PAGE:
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0100_005E Fire-Tongue Sax Rohmer

Nicol Brinn Goes Out

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"I couldn't say. She went some time ago."

Stokes stood squarely before Nicol Brinn--a big, menacing figure; but he could not detect the slightest shadow of expression upon the other's impassive features. He began to grow angry. He was of that sanguine temperament which in anger acts hastily.

"Look here, sir," he said, and his dark face flushed. "You can't play tricks on me. I've got my duty to do, and I am going to do it. Ask your visitor to step in here, or I shall search the premises."

Nicol Brinn replaced his cigar in the right corner of his mouth: "Detective Sergeant Stokes, I give you my word that the lady to whom you refer is no longer in these chambers."

Stokes glared at him angrily. "But there is no other way out," he blustered.

"I shall not deal with this matter further," declared Brinn, coldly. "I may have vices, but I never was a liar."

"Oh," muttered the detective sergeant, taken aback by the cold incisiveness of the speaker. "Then perhaps you will lead the way, as I should like to take a look around."

Nicol Brinn spread his feet more widely upon the hearthrug. "Detective Sergeant Stokes," he said, "you are not playing the game. Inspector Wessex passed his word to me that for twenty-four hours my movements should not be questioned or interfered with. How is it that I find you here?"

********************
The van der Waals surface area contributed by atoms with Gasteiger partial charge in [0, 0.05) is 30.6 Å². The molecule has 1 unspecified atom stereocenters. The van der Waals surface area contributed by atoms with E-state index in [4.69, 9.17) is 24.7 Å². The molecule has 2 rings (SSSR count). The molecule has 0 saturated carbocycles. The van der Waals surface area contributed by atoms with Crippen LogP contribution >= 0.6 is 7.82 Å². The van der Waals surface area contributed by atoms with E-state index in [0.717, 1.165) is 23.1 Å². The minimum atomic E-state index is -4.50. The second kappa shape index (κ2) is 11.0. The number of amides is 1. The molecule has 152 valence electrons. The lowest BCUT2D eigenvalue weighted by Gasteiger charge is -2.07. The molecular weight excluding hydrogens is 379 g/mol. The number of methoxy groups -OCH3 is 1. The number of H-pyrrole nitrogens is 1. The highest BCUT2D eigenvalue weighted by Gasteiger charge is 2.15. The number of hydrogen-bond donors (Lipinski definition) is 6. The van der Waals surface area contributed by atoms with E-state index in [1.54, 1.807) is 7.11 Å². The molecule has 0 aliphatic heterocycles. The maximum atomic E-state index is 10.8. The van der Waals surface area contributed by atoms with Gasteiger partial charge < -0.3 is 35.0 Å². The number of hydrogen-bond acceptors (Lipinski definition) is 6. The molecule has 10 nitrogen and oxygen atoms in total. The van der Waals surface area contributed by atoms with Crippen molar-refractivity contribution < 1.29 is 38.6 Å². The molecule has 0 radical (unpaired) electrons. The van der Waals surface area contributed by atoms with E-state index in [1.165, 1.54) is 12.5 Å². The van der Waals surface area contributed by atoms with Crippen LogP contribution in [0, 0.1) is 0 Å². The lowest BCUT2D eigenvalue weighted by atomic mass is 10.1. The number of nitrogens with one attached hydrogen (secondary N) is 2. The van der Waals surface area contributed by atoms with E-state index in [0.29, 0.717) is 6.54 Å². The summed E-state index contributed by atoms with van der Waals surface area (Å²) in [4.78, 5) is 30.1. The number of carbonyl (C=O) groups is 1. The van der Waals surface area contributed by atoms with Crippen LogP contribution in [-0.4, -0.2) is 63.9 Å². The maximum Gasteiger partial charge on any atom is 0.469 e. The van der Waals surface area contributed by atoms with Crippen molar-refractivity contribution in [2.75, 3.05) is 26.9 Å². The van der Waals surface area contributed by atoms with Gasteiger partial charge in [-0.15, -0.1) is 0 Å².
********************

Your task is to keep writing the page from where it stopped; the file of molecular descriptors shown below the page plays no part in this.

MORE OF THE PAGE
Stokes thrust his hands in his pockets and coughed uneasily. "I am not a machine," he replied; "and I do my own job in my own way."

"I doubt if Inspector Wessex would approve of your way."

"That's my business."

"Maybe, but it is no affair of yours to interfere with private affairs of mine, Detective Sergeant. See here, there is no lady in these chambers. Secondly, I have an appointment at nine o'clock, and you are detaining me."

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"What's more," answered Stokes, who had now quite lost his temper, "I intend to go on detaining you until I have searched these chambers and searched them thoroughly."

Nicol Brinn glanced at his watch. "If I leave in five minutes, I'll be in good time," he said. "Follow me."

Crossing to the centre section of a massive bookcase, he opened it, and it proved to be a door. So cunning was the design that the closest scrutiny must have failed to detect any difference between the dummy books with which it was decorated, and the authentic works which filled the shelves to right and to left of it. Within was a small and cosy study. In contrast with the museum-like room out of which it opened, it was furnished in a severely simple fashion, and one more experienced in the study of complex humanity than Detective Sergeant Stokes must have perceived that here the real Nicol Brinn spent his leisure hours. Above the mantel was a life-sized oil painting of Mrs. Nicolas Brinn; and whereas the great room overlooking Piccadilly was exotic to a degree, the atmosphere of the study was markedly American.

Palpably there was no one there. Nor did the two bedrooms, the kitchen, and the lobby afford any more satisfactory evidence. Nicol Brinn led the way back from the lobby, through the small study, and into the famous room where the Egyptian priestess smiled eternally. He resumed his place upon the hearthrug. "Are you satisfied, Detective Sergeant?"

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